Toothache Information and Treatment
Toothache is pain in or around a tooth. In most
cases toothaches are caused by problems in the tooth or jaw, such as
cavities , gum disease , the emergence of wisdom teeth , a cracked
tooth, jaw disease, or exposed tooth root. The severity of a
toothache can range from chronic and mild discomfort to excruciating
pain, which can be experienced either chronically or sporadically.
The pain may be aggravated by chewing or by cold or heat. A thorough
oral examination, which includes dental x-rays, can help determine
the cause, whether the toothache is coming from a tooth or jaw
problem. Sometimes, a toothache may be caused by a problem not
originating from a tooth or the jaw. Atypical odontalgia is a form
of toothache present in apparently normal teeth. The pain, generally
dull, often moves from one tooth to another for a period of 4 months
to several years. This is most commonly reported by middle-aged
women . For example, the pain of angina (inadequate supply of
oxygenated blood to the heart muscle because of narrowing of the
arteries to the heart) is usually located in the chest or the arm.
However, in some patients with angina, a toothache or jaw pain are
the only symptoms of their heart problem. Infections and diseases of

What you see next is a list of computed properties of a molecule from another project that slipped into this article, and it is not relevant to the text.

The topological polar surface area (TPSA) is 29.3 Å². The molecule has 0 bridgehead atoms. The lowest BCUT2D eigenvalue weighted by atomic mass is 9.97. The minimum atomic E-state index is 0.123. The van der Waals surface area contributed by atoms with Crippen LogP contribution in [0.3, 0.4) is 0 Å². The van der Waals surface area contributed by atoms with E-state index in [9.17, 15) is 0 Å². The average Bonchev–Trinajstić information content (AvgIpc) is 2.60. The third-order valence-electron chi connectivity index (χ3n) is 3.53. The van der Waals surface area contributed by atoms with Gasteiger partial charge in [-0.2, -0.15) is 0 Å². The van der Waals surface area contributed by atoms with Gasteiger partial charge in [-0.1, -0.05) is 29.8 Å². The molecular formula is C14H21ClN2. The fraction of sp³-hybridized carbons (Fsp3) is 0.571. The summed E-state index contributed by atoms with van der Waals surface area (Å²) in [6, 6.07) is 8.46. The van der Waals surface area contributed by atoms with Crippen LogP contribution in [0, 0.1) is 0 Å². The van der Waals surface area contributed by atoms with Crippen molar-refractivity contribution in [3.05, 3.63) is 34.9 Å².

the ears and sinuses can also cause pain around the teeth and jaws.
Therefore, evaluations by both dentists and doctors are sometimes
necessary to diagnose medical illnesses causing "toothache."
A toothache hurts a lot . The most common cause
of a toothache is a dental cavity. These are holes that form when
ever-present bacteria in the mouth create tissue-softening acids
through the dissolution of sugars found in food. The acid burrows
through the outer enamel and dentin layers of the tooth, reaching
the soft nerve-filled tissue beneath. When further acids and
bacteria come into contact with the nerves, toothache results.
Sensitive teeth, where there is pain from contact with hot, cold or
sugary substances, is often caused by dental cavities too. However,
should the sensitivity be located near the tooth-gum interface then
it is possible that the sensitivity is being caused by exposure of
the tooth root. Gum disease and even overactive teeth brushing can
expose the tooth root, leading to toothache.